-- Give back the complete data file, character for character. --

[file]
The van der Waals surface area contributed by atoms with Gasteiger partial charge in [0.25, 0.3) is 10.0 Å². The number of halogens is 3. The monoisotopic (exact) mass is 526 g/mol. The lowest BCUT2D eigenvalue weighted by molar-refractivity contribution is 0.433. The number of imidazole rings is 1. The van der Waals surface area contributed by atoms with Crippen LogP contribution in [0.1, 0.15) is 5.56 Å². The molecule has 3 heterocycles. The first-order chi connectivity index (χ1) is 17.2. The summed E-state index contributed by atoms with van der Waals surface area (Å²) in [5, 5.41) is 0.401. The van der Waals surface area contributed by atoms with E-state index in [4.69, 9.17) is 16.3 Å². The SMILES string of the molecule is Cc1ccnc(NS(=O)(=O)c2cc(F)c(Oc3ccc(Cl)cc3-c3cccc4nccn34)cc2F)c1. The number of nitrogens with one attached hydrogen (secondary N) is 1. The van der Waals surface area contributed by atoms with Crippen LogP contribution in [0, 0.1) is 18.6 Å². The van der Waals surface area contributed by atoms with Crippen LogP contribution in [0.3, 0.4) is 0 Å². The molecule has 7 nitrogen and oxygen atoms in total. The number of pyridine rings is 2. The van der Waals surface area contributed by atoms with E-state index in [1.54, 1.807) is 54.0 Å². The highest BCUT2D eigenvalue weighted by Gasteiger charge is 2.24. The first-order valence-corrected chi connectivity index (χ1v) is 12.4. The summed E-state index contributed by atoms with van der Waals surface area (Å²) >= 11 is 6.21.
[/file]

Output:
The van der Waals surface area contributed by atoms with Gasteiger partial charge in [0.25, 0.3) is 10.0 Å². The number of halogens is 3. The monoisotopic (exact) mass is 526 g/mol. The lowest BCUT2D eigenvalue weighted by molar-refractivity contribution is 0.433. The number of imidazole rings is 1. The van der Waals surface area contributed by atoms with Crippen LogP contribution in [0.1, 0.15) is 5.56 Å². The molecule has 3 heterocycles. The first-order chi connectivity index (χ1) is 17.2. The summed E-state index contributed by atoms with van der Waals surface area (Å²) in [5, 5.41) is 0.401. The van der Waals surface area contributed by atoms with E-state index in [4.69, 9.17) is 16.3 Å². The SMILES string of the molecule is Cc1ccnc(NS(=O)(=O)c2cc(F)c(Oc3ccc(Cl)cc3-c3cccc4nccn34)cc2F)c1. The number of nitrogens with one attached hydrogen (secondary N) is 1. The van der Waals surface area contributed by atoms with Crippen LogP contribution in [0, 0.1) is 18.6 Å². The van der Waals surface area contributed by atoms with Crippen LogP contribution in [0.3, 0.4) is 0 Å². The molecule has 7 nitrogen and oxygen atoms in total. The number of pyridine rings is 2. The van der Waals surface area contributed by atoms with E-state index in [1.54, 1.807) is 54.0 Å². The highest BCUT2D eigenvalue weighted by Gasteiger charge is 2.24. The first-order valence-corrected chi connectivity index (χ1v) is 12.4. The summed E-state index contributed by atoms with van der Waals surface area (Å²) >= 11 is 6.21.